|Ahead of print publication
Corbevax vaccine side effects in children of age group 12–14 years: A prospective observational study
Kumar Pushkar, Saurabh Bobdey, Rituraj Kotoki, Kunal Koundinya, Priyanka Sharma Michael, SK Kaushik
Department of Community Medicine, AFMC, Pune, Maharashtra, India
|Date of Submission||29-Sep-2022|
|Date of Decision||03-Oct-2022|
|Date of Acceptance||17-Oct-2022|
|Date of Web Publication||18-Feb-2023|
Department of Community Medicine, AFMC, Pune, Maharashtra
Source of Support: None, Conflict of Interest: None
Introduction: Corbevax was introduced by the Government of India in March 2022 for the vaccination of children between 12 and 14 years, however, there is a dearth of literature providing side effect profiles of Corbevax in the real-world/community. Hence, this study was conducted to assess the incidence and types of adverse events following immunization (AEFI) of Corbevax vaccine. Materials and Methods: A prospective observational study was conducted among 358 children between 12 and 14 years of age who had received Corbevax vaccine at a tertiary care center in western Maharashtra from March 16 to May 31, 2022. The participants were followed-up telephonically for side effects at 24 h, 72 h, and 7 days following the first dose and second doses of vaccinations. Results: Out of 358 children of age 12–14 years who received Corbevax vaccine, almost 80% of vaccines developed mild AEFI. Overall, reactogenicity was higher after the second dose and the most common AEFI was pain in the abdomen, followed by headache and pain at the site of injection. Occurrence of AEFI after the first dose (odds ratio: 158.87, 95% confidence interval 46.58–528.28, P < 0.005) was found to be a risk factor for the development of AEFI after the second dose. Conclusion: Corbevax was introduced in India for children between 12 and 14 years, but to the best of our knowledge, till date, there is no study specifically focused of AEFI due to Corbevax in the community setting. The study findings indicate that Corbevax is a safe vaccine with few mild side effects, thus reinforcing faith in the safety profile of the vaccine.
Keywords: 1st and 2nd dose, adverse event following immunizations, Corbevax, coronavirus disease 19 vaccination
|How to cite this URL:|
Pushkar K, Bobdey S, Kotoki R, Koundinya K, Michael PS, Kaushik S K. Corbevax vaccine side effects in children of age group 12–14 years: A prospective observational study. J Mar Med Soc [Epub ahead of print] [cited 2023 Mar 24]. Available from: https://www.marinemedicalsociety.in/preprintarticle.asp?id=369950
| Introduction|| |
Severe acute respiratory syndrome coronavirus 2 (SARS-CoV-2), the deadly virus that causes coronavirus disease 19 (COVID-19) has rampantly spread over the globe. The pandemic has diseased millions of people, till date, there have been 529,410,287 confirmed cases of COVID-19, including 6,296,771 deaths, reported by WHO. To combat this deadly disease, the world went into overdrive for the development of vaccines, and by early 2021, mass vaccination drives were adopted by numerous countries across the globe. As of May 31, 2022, a total of 11,947,644,522 vaccine doses have been administered.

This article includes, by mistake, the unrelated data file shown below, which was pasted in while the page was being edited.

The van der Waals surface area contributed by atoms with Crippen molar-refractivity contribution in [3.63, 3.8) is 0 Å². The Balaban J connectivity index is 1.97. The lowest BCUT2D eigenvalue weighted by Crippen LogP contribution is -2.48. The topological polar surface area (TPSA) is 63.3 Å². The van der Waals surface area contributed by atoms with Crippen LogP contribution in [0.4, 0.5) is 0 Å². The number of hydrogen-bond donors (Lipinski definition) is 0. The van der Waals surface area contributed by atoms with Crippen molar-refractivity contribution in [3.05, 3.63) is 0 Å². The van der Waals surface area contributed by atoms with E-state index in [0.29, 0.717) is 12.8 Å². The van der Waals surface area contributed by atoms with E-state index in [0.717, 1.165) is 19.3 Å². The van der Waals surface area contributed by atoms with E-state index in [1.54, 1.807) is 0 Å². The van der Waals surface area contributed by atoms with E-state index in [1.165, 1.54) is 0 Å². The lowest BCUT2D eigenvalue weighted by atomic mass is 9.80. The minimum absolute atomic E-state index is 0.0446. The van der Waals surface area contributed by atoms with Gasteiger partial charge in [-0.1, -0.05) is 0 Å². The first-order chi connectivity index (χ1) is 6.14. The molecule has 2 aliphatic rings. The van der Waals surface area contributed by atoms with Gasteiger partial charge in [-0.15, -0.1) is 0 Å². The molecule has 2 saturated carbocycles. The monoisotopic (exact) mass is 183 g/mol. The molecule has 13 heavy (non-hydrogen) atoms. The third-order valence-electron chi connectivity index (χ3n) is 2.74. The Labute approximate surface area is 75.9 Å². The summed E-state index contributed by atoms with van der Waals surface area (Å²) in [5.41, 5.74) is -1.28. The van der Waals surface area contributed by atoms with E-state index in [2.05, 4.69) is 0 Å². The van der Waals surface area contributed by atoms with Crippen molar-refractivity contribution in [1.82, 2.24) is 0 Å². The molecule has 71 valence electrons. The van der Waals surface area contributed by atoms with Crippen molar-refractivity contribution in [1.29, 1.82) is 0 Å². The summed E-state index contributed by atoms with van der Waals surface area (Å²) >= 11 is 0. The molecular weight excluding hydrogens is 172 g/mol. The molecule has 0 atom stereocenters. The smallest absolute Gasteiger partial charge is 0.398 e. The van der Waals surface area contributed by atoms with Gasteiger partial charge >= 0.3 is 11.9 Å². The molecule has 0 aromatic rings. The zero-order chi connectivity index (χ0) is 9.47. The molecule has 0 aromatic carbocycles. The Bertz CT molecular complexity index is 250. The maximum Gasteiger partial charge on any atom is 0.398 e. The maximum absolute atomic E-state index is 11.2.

Researchers worked enormously to develop effective and safer vaccines against COVID-19 infection. Before COVID-19, a vaccine for an infectious disease had never been produced in less than several years– and no vaccine existed for preventing a coronavirus infection in humans. However, vaccines have been produced against several animal diseases caused by coronaviruses, including infectious bronchitis virus in birds, canine coronavirus, and feline coronavirus. Previous projects to develop vaccines for viruses in the family Coronaviridae that affect humans have been aimed at SARS and Middle East respiratory syndrome (MERS). Few of the earliest COVID-19, vaccine candidates were mRNA molecule and viral vector vaccines. As multiple COVID-19 vaccines were authorized or licensed for use, the real-world effectiveness and side effect profile of various vaccines is being assessed.
No studies have been conducted so far for the adverse event following immunization (AEFI) incidence for Corbevax vaccine among adolescents and children; however, little has been known about the same from other types of COVID-19 vaccine such as mRNA, DNA, and inactivated virus vaccine. A study by Frenck et al. reported that the incidence of overall AEFI in the BNT162b2 vaccine (mRNA vaccine) and placebo groups was 6.0% and 5.9%, respectively. Furthermore, a study by Ali et al. found a significantly increased incidence of adverse reactions after vaccination in mRNA-1273 vaccine recipients (dose 1: 95.9% and dose 2: 97.1%) compared with placebo recipients (dose 1: 65.1% and dose 2: 55.7%). Similarly, a study by Han's et al. showed that the incidence of overall AEFI with the use of CoronaVac (inactivated virus vaccine) ranged from 18% to 35% after vaccination, however, Xia et al. reported that the incidence of overall AEFI was <35% with the use of BBIBP-CorV vaccine. Finally, a study by Khobragade et al. shows the occurrence of overall AEFI in the ZyCoV-D (DNA vaccine) groups was 3.13% after the first dose, which was no different compared with the placebo group (1.44%).